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California: Grand Jury Report Labels Toll Roads A Bad Deal
Report from Orange County, California Grand Jury says tolling turned a $2.8 billion road into a $28 billion burden for drivers.

241 Toll Road
By Richard Diamond

Spending $28 billion to finance $2.8 billion in road construction costs makes no sense. That was the conclusion the Orange County Grand Jury arrived at last week after investigating California's Transportation Corridor Agencies (TCA), operators of the SR-73, 133, 241 and 261 toll roads. This is the second scathing grand jury report on the topic, following a 2020 investigation that was cut short by the Covid-19 virus scare (read 2020 report).

The grand jury is a group of about two dozen individuals who serve for a year with both criminal trial duties and the ability to investigate county business. Jurors gathered documents and conducted interviews to lay out the history and operational practices of the private-public partnership behind the toll roads.

California created the "joint power agreements" that allowed area cities in 1986 to set up two separate toll road agencies (collectively, the TCA) governed by boards consisting of city officials and county supervisors. TCA sold non-recourse revenue bonds to private investors to raise money for the road with the expectation that future toll revenue would be used to pay them back. TCA also levies an "impact fee" tax on developers near the road to generate revenue, which will add $16,434 to the cost of each new house in the area by 2050. TCA spent $2.5 billion of this money to construct the 51 miles of highway that exist today. TCA also used another $197 million that came in the form of federal grants -- the only direct investment from taxpayers.

After the last construction bond was issued in 1999, the publicly stated plan was to retire the debt and turn the toll roads into freeways by 2040. Debt was structured in ways that backloaded payment as far as possible, like a balloon mortgage.

"Tolls pay for construction debt only under a liberal interpretation of the concept," the report explained. "The initial three-billion-dollar debt was converted into more debt and then more debt, resulting in a $15 billion financial hole. A toll dollar dropped into that hole has a one in five chance of landing on the original construction debt. The correlation between construction debt and toll revenues is effectively broken."

Traffic forecasts proved optimistic, and the Great Recession hit in 2007, forcing TCA to restructure its debt, further putting off repayment until 2053.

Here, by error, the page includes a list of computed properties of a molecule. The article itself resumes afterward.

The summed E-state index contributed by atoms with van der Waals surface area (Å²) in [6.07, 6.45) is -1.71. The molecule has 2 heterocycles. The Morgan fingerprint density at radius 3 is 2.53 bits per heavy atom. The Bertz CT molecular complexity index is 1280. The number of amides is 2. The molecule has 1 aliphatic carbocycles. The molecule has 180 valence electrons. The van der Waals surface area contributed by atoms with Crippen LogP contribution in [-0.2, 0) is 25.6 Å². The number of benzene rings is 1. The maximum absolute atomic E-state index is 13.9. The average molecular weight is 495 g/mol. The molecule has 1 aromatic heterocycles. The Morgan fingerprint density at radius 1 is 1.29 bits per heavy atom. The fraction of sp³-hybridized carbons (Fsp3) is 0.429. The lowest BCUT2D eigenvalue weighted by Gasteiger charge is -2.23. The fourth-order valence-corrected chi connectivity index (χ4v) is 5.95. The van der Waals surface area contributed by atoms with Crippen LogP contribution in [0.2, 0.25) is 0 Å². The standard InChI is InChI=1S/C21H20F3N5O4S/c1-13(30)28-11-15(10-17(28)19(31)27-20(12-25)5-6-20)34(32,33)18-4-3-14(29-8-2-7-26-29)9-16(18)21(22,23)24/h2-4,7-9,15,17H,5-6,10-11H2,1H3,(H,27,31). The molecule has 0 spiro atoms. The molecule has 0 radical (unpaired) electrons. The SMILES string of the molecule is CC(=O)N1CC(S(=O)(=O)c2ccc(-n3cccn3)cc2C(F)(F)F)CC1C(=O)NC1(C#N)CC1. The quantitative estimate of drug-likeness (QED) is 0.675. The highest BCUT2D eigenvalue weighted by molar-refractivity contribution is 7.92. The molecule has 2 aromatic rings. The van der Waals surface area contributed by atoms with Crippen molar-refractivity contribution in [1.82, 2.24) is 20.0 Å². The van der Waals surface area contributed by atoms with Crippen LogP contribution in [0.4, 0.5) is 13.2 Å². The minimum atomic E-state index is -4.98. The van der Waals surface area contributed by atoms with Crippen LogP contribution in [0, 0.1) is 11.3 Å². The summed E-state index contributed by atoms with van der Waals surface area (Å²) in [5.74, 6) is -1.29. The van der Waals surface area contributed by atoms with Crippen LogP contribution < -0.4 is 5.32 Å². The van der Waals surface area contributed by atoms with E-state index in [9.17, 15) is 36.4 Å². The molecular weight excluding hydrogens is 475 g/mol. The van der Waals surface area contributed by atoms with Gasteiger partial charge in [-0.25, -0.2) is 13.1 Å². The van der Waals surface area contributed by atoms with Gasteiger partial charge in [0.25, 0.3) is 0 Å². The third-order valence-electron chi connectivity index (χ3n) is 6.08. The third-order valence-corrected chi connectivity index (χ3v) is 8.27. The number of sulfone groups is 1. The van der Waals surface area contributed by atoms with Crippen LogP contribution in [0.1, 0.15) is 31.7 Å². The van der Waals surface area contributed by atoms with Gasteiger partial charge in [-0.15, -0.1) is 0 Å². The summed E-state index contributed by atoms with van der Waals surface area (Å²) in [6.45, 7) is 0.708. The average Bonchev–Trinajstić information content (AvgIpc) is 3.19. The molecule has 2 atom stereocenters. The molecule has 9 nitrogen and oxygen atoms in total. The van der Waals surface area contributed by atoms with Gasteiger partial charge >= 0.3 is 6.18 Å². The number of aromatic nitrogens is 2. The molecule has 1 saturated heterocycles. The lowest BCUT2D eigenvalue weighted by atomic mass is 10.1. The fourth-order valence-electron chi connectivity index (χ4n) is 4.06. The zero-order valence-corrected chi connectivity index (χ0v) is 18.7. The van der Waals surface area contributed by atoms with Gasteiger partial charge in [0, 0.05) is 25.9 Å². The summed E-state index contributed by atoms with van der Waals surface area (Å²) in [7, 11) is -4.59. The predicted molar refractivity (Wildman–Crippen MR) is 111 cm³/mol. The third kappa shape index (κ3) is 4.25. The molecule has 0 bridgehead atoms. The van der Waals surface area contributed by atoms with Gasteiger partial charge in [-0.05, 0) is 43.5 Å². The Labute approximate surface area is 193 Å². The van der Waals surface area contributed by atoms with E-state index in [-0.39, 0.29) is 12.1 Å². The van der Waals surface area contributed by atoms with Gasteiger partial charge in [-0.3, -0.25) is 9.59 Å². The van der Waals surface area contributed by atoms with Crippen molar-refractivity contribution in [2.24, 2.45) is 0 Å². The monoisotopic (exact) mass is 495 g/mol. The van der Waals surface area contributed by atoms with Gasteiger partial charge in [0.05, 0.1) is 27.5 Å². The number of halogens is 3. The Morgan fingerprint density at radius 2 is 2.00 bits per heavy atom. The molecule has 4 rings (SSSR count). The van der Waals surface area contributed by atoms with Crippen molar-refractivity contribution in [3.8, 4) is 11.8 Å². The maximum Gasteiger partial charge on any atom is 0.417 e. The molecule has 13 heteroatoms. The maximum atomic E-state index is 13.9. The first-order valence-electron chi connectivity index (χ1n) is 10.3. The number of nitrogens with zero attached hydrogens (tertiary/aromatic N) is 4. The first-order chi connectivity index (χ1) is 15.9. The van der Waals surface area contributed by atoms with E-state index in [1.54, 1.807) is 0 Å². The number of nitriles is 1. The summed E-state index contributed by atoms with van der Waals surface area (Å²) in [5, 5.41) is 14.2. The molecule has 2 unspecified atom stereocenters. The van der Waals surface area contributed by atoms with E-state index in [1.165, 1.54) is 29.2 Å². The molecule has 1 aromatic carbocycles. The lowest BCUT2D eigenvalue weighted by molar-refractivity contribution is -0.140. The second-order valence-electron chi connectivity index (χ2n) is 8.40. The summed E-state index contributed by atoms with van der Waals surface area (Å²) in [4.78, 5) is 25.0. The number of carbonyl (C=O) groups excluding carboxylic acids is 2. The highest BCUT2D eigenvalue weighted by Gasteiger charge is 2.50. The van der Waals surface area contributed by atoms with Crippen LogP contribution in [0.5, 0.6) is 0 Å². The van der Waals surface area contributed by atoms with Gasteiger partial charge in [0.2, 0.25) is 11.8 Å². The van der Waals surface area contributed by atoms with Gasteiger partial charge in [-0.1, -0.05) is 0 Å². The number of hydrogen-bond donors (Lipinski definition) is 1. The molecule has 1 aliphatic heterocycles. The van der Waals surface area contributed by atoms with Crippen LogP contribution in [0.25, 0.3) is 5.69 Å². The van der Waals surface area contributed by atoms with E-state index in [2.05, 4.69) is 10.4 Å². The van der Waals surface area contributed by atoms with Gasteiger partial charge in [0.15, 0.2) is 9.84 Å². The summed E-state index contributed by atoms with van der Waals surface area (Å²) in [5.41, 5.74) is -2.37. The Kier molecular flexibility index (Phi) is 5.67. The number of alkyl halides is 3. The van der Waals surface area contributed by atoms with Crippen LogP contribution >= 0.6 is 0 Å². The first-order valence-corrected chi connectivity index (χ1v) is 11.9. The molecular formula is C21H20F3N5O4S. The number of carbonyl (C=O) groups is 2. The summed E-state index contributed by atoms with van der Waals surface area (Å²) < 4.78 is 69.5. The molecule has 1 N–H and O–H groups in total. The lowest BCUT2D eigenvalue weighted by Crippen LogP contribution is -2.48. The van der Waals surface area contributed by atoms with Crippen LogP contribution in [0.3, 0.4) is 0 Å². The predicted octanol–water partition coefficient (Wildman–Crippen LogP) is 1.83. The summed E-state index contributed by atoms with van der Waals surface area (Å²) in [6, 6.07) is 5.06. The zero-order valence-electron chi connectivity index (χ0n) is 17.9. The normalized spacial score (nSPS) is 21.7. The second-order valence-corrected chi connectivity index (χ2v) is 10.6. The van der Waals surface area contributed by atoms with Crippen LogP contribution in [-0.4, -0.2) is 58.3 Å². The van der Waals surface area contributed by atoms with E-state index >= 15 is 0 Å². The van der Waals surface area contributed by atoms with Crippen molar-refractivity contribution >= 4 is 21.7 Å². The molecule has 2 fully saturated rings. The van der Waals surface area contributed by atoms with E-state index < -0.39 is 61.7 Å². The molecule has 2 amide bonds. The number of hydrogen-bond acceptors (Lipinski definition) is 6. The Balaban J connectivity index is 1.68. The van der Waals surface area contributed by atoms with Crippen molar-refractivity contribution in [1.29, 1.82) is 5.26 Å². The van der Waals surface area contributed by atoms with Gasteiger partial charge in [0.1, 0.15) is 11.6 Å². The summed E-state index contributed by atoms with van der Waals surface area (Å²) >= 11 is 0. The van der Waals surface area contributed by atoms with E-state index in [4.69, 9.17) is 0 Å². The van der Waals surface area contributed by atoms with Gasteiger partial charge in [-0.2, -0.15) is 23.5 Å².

"The new financial strategy bought the TCA some breathing room, so it amended the forecasted revenues to lower, more realistic numbers," the report noted. "This financial maneuver also extended its life as an agency. As long as the TCA has outstanding debt, it can stay in business, collect tolls from drivers, and collect development impact fees from builders."

From the opening of each toll road until 2020, motorists have paid $5 billion in tolls, and the buyers of new homes have paid $757 million, for a total of $6.1 billion in revenue (including additional cash from miscellaneous sources). The report projects the total will grow to $21 billion in toll collections by 2053, plus $861 million in developer fees for a total collection of $28.2 billion. Even though original construction costs were $2.8 billion, the total amount spent servicing the debt has been $5.4 billion to date and will rise to $15.7 billion by 2023.

Fitch Ratings believes TCA will be able to pay that debt because, "Legal rate-setting flexibility is high, as the agency can raise rates to any level without voter or regulatory approval." There is, however, no legal requirement for paying off the bond debt. Instead, TCA has 65 full-time staff with generous pensions and benefits from the state of California who would not want to give up the job security.

"Regardless of when the debt is retired, the grand jury believes that the roads will never become free," the report concluded. "With annual revenue of $400 million and rising, the TCA is viewed as a 'cash cow,' as one local official described it to the grand jury."

To justify the agency's ongoing existence, toll road funds are now being used to pay for projects that have nothing to do with the road, including building bicycle lanes. TCA has also spent $14 million on marketing, $10.6 million on "outreach" and $8.3 million on political lobbying.

"One agency insider stated to the grand jury that the TCA's only real supporters are people and groups that directly receive TCA money," the report explained. "The grand jury believes that the county would be better served if the agency devoted its funds to paying off debt."

A copy of the report is available in a 5mb PDF file at the source link below.

Source: PDF File $28 Billion for a $2.8 Billion Road (Orange County, California Grand Jury, 6/22/2021)



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